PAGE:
Depression may be a more common occurrence in the early stages of Parkinson's disease than in the rest of the population, according to a recent US study.1
The research was produced by several US universities, comparing people with newly diagnosed Parkinson's disease and a healthy control group. This comparison took place over a two-year period to monitor how the disease and its symptoms developed.
The study found that depression, apathy, fatigue and anxiety were common around the time of diagnosis, although the researchers could not be sure if they were directly linked to the development of the disease.
Around 14% of the group with Parkinson's were found to be depressed at the beginning of the study, which increased to 18.7% at the end of the two years. Only 6.6% of the healthy group were found to be depressed. This also suggested it is unlikely that depression and other mental health symptoms are caused by Parkinson's treatment, as has been considered previously.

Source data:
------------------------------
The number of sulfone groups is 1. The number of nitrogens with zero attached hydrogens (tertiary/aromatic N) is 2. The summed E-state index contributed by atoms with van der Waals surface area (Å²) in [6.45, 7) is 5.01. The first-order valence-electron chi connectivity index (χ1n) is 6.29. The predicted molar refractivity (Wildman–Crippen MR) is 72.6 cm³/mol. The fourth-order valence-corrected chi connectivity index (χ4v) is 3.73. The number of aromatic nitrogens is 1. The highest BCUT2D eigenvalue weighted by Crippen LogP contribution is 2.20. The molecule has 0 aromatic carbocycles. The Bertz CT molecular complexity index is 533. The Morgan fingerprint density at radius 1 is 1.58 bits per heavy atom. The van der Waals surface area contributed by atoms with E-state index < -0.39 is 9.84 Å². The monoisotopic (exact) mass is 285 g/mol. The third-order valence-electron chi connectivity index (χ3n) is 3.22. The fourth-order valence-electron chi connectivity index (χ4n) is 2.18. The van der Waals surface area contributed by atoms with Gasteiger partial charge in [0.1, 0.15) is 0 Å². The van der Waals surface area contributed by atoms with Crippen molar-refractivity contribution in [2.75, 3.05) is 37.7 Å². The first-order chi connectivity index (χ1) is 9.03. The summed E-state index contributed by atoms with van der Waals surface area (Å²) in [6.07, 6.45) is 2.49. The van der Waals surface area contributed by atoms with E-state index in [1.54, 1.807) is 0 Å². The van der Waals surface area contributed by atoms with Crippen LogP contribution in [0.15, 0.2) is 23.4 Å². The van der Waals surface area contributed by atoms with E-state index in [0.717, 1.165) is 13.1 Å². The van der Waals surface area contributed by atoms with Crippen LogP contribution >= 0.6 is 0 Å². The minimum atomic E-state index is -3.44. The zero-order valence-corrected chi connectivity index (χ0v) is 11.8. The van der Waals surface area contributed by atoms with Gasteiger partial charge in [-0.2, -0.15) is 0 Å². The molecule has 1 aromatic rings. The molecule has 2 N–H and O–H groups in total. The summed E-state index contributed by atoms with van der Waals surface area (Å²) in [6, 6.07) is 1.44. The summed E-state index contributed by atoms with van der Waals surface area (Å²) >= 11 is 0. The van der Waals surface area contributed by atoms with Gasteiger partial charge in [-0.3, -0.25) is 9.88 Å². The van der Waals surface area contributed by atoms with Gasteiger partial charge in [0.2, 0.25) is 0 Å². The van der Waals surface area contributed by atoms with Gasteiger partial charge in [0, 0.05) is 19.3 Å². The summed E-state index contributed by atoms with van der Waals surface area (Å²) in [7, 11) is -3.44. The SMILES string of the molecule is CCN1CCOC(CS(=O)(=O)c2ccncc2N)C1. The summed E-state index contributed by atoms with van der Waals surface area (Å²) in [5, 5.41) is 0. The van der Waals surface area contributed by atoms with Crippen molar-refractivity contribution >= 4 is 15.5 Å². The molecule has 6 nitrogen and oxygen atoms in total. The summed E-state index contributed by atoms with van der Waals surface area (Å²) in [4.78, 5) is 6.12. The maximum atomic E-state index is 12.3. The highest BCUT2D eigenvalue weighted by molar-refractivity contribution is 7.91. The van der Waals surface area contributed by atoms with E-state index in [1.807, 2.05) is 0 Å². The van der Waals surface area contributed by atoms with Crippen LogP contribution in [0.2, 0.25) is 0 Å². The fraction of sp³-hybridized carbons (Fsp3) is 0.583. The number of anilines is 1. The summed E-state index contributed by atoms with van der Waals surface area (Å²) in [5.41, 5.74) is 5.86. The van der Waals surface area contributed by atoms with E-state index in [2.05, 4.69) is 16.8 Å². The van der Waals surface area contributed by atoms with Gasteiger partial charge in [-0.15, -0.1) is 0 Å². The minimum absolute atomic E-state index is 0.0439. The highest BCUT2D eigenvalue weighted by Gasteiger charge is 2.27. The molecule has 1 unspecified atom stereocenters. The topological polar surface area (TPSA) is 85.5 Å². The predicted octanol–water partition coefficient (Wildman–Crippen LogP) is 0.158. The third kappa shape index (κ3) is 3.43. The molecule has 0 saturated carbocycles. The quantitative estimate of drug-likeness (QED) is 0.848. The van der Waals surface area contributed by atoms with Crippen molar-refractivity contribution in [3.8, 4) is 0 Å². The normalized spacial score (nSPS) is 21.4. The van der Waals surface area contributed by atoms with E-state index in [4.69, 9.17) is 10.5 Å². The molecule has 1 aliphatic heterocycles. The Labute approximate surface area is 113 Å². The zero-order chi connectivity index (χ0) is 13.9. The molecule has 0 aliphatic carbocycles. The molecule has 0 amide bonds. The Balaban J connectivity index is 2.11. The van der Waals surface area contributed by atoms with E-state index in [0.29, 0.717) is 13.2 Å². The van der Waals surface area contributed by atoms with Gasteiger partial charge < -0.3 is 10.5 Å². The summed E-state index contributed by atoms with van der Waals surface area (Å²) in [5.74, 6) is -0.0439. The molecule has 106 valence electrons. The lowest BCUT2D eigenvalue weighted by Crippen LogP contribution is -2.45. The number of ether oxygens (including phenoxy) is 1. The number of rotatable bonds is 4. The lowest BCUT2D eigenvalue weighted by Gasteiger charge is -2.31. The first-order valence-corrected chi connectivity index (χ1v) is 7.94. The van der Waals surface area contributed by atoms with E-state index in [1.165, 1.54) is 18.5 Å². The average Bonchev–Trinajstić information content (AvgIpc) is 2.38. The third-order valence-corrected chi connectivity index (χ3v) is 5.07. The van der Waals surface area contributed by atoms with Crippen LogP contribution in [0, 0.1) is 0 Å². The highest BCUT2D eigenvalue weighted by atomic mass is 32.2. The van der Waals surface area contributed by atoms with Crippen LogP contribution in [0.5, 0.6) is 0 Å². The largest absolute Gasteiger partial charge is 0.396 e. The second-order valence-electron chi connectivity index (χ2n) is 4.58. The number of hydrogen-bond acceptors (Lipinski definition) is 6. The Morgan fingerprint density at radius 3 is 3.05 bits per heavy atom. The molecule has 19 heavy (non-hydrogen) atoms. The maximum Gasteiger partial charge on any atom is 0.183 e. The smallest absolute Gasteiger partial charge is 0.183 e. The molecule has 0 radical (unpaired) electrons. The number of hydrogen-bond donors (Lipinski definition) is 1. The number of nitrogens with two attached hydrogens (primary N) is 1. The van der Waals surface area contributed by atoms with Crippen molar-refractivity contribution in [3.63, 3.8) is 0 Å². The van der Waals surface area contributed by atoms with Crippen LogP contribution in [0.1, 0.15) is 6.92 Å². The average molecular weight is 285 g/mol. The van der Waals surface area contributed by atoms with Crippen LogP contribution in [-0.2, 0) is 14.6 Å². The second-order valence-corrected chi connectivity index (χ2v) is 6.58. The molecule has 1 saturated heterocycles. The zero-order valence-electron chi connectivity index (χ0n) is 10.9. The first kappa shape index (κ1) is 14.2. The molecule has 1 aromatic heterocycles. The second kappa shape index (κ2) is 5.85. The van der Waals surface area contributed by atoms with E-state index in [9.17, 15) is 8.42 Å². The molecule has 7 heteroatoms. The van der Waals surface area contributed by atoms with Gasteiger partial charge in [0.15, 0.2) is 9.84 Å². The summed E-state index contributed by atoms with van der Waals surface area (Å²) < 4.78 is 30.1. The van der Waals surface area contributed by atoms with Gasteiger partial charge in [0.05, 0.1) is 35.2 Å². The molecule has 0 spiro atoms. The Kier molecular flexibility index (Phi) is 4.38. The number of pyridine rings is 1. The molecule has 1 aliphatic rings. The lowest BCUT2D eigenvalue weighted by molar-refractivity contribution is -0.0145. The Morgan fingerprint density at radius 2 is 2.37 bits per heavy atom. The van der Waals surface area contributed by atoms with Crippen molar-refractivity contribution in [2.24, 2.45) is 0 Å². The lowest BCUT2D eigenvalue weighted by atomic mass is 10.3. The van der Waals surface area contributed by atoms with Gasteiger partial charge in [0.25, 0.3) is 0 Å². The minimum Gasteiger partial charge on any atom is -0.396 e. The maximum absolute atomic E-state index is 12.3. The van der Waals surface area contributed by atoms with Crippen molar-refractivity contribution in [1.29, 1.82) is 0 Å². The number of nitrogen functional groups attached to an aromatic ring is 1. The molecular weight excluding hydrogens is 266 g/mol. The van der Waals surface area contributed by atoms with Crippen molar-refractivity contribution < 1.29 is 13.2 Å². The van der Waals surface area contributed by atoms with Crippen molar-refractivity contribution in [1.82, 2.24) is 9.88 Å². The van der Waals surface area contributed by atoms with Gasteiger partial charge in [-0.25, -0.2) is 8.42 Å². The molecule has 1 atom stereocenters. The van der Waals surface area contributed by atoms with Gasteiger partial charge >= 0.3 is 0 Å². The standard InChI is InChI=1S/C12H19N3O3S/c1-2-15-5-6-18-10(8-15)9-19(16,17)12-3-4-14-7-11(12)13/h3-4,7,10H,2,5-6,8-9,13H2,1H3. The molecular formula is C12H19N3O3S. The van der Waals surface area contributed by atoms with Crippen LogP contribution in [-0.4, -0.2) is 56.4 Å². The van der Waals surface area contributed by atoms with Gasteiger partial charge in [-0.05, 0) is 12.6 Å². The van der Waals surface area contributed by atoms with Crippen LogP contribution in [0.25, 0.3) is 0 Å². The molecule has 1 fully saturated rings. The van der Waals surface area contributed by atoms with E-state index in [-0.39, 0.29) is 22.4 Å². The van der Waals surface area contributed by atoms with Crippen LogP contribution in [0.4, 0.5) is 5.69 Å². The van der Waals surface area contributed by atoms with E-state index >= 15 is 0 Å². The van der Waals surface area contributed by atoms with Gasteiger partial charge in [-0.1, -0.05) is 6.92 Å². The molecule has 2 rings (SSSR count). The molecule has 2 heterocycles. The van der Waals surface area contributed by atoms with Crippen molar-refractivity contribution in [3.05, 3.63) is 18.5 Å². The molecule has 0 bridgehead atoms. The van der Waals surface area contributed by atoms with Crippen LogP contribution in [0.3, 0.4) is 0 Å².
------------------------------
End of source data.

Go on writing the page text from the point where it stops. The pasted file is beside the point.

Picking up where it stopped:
1 de la Riva P, Smith K, Xie SX, et al. Course of psychiatric symptoms and global cognition in early Parkinson disease. Neurology. Published online August 15 2014